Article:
As I have said numerous times before… archival is gone, long live dynamic. These two articles address that issue directly.
Timothy Vollmer, August 5th, 2010
The Secretary of Education proposes priorities that the Department of Education (Department) may use for any appropriate discretionary grant program in fiscal year (FY) 2011 and future years … This action will permit all offices in the Department to use, as appropriate for particular discretionary grant programs, one or more of these priorities in any discretionary grant competition.
The set of proposed priorities specifically mentions OER. Essentially, if the priorities are adopted, it could mean that grant seekers who include open educational resources as a component of an application for funding from the Department of Education could receive priority. OER is included in Proposed Priority 13–Improving Productivity:
Projects that are designed to significantly increase efficiency in the use of time, staff, money, or other resources. Such projects may include innovative and sustainable uses of technology, modification of school schedules, use of open educational resources (as defined in this notice), or other strategies that improve results and increase productivity.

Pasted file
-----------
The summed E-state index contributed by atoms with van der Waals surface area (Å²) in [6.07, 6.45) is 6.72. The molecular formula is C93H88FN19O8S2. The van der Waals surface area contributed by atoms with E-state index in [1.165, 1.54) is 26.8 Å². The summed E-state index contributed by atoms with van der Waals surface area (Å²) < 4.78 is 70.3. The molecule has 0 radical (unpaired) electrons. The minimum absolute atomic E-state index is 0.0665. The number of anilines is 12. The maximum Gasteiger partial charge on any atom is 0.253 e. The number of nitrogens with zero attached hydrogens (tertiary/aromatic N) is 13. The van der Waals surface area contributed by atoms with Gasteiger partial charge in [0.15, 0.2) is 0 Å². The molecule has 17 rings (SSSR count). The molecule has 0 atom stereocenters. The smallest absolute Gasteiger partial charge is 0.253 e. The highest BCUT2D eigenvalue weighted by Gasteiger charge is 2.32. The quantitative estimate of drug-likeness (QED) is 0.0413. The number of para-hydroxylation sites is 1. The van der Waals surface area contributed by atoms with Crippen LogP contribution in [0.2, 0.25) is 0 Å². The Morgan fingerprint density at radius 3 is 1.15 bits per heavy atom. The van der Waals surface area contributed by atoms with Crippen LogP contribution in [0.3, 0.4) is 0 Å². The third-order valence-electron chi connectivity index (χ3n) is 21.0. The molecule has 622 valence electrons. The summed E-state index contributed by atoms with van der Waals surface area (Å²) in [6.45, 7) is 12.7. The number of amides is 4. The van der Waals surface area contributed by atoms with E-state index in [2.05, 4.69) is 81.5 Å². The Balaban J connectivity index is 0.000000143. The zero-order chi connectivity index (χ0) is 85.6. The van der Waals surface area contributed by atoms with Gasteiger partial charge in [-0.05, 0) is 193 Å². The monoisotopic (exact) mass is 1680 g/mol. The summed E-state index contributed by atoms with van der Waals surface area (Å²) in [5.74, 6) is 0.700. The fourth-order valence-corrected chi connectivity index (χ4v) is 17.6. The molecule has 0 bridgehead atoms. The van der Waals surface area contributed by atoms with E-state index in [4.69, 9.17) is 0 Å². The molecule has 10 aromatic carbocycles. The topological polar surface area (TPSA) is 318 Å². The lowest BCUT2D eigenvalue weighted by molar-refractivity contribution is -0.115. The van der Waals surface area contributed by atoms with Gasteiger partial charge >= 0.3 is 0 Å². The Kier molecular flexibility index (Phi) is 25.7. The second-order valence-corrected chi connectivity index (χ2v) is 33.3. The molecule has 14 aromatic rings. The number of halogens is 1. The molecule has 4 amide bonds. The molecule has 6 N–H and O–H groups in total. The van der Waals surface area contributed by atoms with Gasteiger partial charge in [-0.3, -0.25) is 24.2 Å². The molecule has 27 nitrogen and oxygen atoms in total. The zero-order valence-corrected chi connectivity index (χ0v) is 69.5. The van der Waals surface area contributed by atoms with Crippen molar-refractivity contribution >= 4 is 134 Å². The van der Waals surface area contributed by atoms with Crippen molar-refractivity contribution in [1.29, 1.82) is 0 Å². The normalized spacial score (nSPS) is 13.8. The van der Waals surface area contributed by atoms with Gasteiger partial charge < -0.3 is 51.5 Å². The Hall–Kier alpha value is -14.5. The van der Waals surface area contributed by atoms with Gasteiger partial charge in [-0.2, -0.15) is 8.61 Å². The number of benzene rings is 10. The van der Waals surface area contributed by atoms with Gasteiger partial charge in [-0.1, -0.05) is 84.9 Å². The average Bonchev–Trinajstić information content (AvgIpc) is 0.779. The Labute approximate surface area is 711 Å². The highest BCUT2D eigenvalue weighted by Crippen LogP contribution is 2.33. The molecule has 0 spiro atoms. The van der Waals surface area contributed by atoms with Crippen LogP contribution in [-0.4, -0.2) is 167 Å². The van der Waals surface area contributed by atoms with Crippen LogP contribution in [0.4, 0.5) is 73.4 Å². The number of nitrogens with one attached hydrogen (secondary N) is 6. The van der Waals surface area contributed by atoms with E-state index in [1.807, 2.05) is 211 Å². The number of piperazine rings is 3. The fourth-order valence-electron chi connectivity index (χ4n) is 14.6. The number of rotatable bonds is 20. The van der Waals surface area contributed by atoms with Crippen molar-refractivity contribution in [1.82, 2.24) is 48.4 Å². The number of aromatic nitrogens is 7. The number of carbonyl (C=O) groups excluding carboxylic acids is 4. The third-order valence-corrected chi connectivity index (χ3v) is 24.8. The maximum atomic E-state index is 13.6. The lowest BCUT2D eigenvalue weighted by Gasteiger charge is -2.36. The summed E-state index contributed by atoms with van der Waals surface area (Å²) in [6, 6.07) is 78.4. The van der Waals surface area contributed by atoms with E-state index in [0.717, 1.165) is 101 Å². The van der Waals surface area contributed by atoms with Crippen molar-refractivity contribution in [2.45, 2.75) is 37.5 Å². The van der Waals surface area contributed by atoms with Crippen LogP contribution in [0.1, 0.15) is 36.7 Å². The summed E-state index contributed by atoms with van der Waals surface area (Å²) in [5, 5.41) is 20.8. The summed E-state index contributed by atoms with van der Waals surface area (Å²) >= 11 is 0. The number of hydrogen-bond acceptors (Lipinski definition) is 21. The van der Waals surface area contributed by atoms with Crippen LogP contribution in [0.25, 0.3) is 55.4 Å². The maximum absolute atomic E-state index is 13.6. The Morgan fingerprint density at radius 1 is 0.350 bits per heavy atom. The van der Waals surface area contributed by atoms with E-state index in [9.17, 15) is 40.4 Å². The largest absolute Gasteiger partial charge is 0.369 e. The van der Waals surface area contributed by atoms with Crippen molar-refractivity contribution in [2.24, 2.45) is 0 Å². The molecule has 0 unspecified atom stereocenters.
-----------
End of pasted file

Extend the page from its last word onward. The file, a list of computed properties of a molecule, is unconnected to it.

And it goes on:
As mentioned, the NPP includes a definition of open educational resources:
Open educational resources (OER) means teaching, learning, and research resources that reside in the public domain or have been released under an intellectual property license that permits their free use or repurposing by others.
Interested parties may submit comments to the notice of proposed priorities until September 7, 2010. Information about how to submit a comment is described in the notice.
$200 Textbook vs. Free. You Do the Math.
Scott G. McNealy, with his 12-year-old son, Dakota. Mr. McNealy is trying to bring open-source textbooks to classrooms, from kindergarten to high school.